AMBASSADOR GALT: Good afternoon.
Thank you everyone for coming.
Welcome to the United States Embassy.
It is my privilege to kick off your tour of our new air quality monitoring station.
It is significant that you begin your visit to the Embassy in the solar-powered American ger – a structure that is itself symbolic of the United States government’s long-term commitment to improving air quality and environmental protection.
I am proud that the United States Embassy in Mongolia has joined like-minded counterparts in the local community to provide scientific data that will help us address the issue of air quality that affects us all.
It is my hope that the data our air quality monitor collects and reports each hour will contribute to our shared fight to reduce air pollution by allowing the public to make informed decisions to reduce health risks, and by spurring further action to mitigate its adverse effects on our health and on the environment.
Data drives decision-making.
Here at the Embassy, we are using air quality measurements to make recommendations to members of our Embassy community to limit outdoor activity and wear protective masks when air pollution levels present a health risk.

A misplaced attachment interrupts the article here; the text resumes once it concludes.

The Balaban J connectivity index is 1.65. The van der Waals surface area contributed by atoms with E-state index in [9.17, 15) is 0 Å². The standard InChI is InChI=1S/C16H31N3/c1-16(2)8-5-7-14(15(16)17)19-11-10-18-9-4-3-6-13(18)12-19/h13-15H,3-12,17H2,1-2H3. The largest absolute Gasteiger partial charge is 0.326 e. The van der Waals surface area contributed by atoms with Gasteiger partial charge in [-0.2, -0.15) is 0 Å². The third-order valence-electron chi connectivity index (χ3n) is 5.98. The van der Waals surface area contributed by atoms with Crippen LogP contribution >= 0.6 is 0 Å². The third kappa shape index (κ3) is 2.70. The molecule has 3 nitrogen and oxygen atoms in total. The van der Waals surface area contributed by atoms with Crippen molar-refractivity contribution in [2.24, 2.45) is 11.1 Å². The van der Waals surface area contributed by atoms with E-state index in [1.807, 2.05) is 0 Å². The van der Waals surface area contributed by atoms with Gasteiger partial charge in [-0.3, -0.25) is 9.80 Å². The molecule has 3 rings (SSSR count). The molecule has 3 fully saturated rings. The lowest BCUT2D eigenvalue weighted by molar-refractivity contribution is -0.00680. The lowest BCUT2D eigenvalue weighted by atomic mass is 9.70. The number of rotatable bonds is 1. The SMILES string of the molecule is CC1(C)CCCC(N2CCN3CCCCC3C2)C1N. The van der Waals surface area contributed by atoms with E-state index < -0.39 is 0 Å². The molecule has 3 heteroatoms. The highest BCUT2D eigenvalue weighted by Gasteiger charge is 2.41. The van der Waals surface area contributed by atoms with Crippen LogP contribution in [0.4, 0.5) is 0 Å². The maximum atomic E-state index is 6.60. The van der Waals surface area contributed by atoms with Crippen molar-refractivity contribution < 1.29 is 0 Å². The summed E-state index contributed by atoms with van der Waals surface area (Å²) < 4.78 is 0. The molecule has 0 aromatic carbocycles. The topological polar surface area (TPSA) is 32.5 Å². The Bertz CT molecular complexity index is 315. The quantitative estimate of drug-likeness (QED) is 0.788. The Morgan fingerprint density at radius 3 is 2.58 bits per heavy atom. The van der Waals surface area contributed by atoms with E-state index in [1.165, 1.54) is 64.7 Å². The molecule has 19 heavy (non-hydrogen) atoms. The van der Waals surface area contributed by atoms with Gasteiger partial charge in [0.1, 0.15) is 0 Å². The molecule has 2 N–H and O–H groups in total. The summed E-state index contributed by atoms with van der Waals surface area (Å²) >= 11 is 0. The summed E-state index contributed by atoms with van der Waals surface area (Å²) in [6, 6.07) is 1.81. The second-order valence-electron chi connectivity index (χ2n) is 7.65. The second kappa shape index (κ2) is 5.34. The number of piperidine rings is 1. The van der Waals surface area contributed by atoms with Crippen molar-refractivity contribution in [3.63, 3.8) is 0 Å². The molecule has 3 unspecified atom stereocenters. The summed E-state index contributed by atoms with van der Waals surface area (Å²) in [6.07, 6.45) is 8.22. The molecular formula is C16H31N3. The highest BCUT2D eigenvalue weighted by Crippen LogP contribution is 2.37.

Our hourly publication of our data allows members of the public at large to make the same sorts of decisions for themselves and their families.
Access to historical air quality data also advances science by informing the health and scientific communities’ research into connections between air quality and public health.
Our Embassy air quality monitoring equipment that you’ll see today contributes vital data to the extensive network of air quality monitoring stations throughout the city of Ulaanbaatar.
Until now, however, there were no air quality monitors close to our Embassy measuring the fine particulate matter or PM 2.5, that is especially dangerous to human health.
Given the Embassy’s location in a bowl surrounded by industrial sites and ger districts, we have particularly poor air quality here that makes our air pollution readings among the highest in the city.
Since air pollution is a problem that knows no borders, we hope that our data will help rally heightened government and public attention to the issue of air quality and encourage discussion and collective action toward creative solutions.
Today, as the first guests to view our air monitoring equipment, you will have the opportunity for an up-close look at our air monitoring equipment and to ask questions about our program.
As the first guests to view our air monitoring equipment, I encourage you to ask questions; my colleagues will do their best to answer them.
After your visit today, I urge you to share with your colleagues, friends, families, and readers what you have learned.
It is only through enhanced public awareness and understanding that we can together develop solutions to the air quality problem that plagues Ulaanbaatar.
Together, we will help return brilliant blue skies to the city in the future.